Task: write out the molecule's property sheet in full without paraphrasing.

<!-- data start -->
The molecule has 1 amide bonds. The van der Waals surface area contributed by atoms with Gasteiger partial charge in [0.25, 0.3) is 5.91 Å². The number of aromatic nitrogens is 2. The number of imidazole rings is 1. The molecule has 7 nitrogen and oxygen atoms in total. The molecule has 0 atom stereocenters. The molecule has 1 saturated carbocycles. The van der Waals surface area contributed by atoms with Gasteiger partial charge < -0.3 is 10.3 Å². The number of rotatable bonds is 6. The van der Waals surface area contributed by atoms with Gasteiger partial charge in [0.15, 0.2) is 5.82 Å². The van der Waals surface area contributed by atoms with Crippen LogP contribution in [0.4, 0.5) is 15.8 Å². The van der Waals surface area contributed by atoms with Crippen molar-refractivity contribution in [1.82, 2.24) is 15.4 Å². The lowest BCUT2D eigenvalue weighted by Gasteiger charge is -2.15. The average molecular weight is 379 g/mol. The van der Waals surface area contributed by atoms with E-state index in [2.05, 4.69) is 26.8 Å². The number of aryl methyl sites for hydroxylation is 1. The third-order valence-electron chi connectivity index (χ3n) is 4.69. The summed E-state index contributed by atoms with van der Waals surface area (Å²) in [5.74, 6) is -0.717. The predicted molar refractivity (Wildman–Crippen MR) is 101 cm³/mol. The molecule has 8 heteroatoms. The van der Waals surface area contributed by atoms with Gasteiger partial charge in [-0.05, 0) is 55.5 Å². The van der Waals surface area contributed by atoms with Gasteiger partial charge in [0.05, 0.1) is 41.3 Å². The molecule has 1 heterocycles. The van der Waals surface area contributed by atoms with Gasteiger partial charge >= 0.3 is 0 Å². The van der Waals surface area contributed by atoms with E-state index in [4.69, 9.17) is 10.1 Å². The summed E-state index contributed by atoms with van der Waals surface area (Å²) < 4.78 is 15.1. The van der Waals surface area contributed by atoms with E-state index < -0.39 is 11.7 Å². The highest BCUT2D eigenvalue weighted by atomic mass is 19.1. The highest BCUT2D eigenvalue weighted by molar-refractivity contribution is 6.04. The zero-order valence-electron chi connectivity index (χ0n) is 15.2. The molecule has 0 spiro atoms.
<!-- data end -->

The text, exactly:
The molecule has 1 amide bonds. The van der Waals surface area contributed by atoms with Gasteiger partial charge in [0.25, 0.3) is 5.91 Å². The number of aromatic nitrogens is 2. The number of imidazole rings is 1. The molecule has 7 nitrogen and oxygen atoms in total. The molecule has 0 atom stereocenters. The molecule has 1 saturated carbocycles. The van der Waals surface area contributed by atoms with Gasteiger partial charge < -0.3 is 10.3 Å². The number of rotatable bonds is 6. The van der Waals surface area contributed by atoms with Gasteiger partial charge in [0.15, 0.2) is 5.82 Å². The van der Waals surface area contributed by atoms with Crippen LogP contribution in [0.4, 0.5) is 15.8 Å². The van der Waals surface area contributed by atoms with Crippen molar-refractivity contribution in [1.82, 2.24) is 15.4 Å². The lowest BCUT2D eigenvalue weighted by Gasteiger charge is -2.15. The average molecular weight is 379 g/mol. The van der Waals surface area contributed by atoms with E-state index in [2.05, 4.69) is 26.8 Å². The number of aryl methyl sites for hydroxylation is 1. The third-order valence-electron chi connectivity index (χ3n) is 4.69. The summed E-state index contributed by atoms with van der Waals surface area (Å²) in [5.74, 6) is -0.717. The predicted molar refractivity (Wildman–Crippen MR) is 101 cm³/mol. The molecule has 8 heteroatoms. The van der Waals surface area contributed by atoms with Gasteiger partial charge in [-0.05, 0) is 55.5 Å². The van der Waals surface area contributed by atoms with Gasteiger partial charge in [0.05, 0.1) is 41.3 Å². The molecule has 1 heterocycles. The van der Waals surface area contributed by atoms with Gasteiger partial charge >= 0.3 is 0 Å². The van der Waals surface area contributed by atoms with E-state index in [4.69, 9.17) is 10.1 Å². The summed E-state index contributed by atoms with van der Waals surface area (Å²) < 4.78 is 15.1. The van der Waals surface area contributed by atoms with E-state index < -0.39 is 11.7 Å². The highest BCUT2D eigenvalue weighted by atomic mass is 19.1. The highest BCUT2D eigenvalue weighted by molar-refractivity contribution is 6.04. The zero-order valence-electron chi connectivity index (χ0n) is 15.2. The molecule has 0 spiro atoms.